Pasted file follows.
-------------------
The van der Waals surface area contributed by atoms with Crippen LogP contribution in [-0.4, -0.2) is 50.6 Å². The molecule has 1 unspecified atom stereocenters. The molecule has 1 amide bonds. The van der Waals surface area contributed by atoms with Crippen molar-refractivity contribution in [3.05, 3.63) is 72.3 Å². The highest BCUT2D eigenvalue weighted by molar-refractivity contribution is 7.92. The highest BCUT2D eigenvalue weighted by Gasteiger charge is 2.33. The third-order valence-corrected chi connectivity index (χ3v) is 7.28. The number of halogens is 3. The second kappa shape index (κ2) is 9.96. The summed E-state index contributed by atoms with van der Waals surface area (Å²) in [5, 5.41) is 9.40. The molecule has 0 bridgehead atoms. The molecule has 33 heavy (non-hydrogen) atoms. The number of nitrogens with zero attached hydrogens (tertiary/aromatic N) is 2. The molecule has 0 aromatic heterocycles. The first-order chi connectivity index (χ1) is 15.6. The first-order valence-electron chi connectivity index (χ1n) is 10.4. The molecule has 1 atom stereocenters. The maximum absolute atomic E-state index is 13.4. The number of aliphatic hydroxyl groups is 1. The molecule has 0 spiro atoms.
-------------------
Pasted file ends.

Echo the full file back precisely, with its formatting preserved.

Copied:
The van der Waals surface area contributed by atoms with Crippen LogP contribution in [-0.4, -0.2) is 50.6 Å². The molecule has 1 unspecified atom stereocenters. The molecule has 1 amide bonds. The van der Waals surface area contributed by atoms with Crippen molar-refractivity contribution in [3.05, 3.63) is 72.3 Å². The highest BCUT2D eigenvalue weighted by molar-refractivity contribution is 7.92. The highest BCUT2D eigenvalue weighted by Gasteiger charge is 2.33. The third-order valence-corrected chi connectivity index (χ3v) is 7.28. The number of halogens is 3. The second kappa shape index (κ2) is 9.96. The summed E-state index contributed by atoms with van der Waals surface area (Å²) in [5, 5.41) is 9.40. The molecule has 0 bridgehead atoms. The molecule has 33 heavy (non-hydrogen) atoms. The number of nitrogens with zero attached hydrogens (tertiary/aromatic N) is 2. The molecule has 0 aromatic heterocycles. The first-order chi connectivity index (χ1) is 15.6. The first-order valence-electron chi connectivity index (χ1n) is 10.4. The molecule has 1 atom stereocenters. The maximum absolute atomic E-state index is 13.4. The number of aliphatic hydroxyl groups is 1. The molecule has 0 spiro atoms.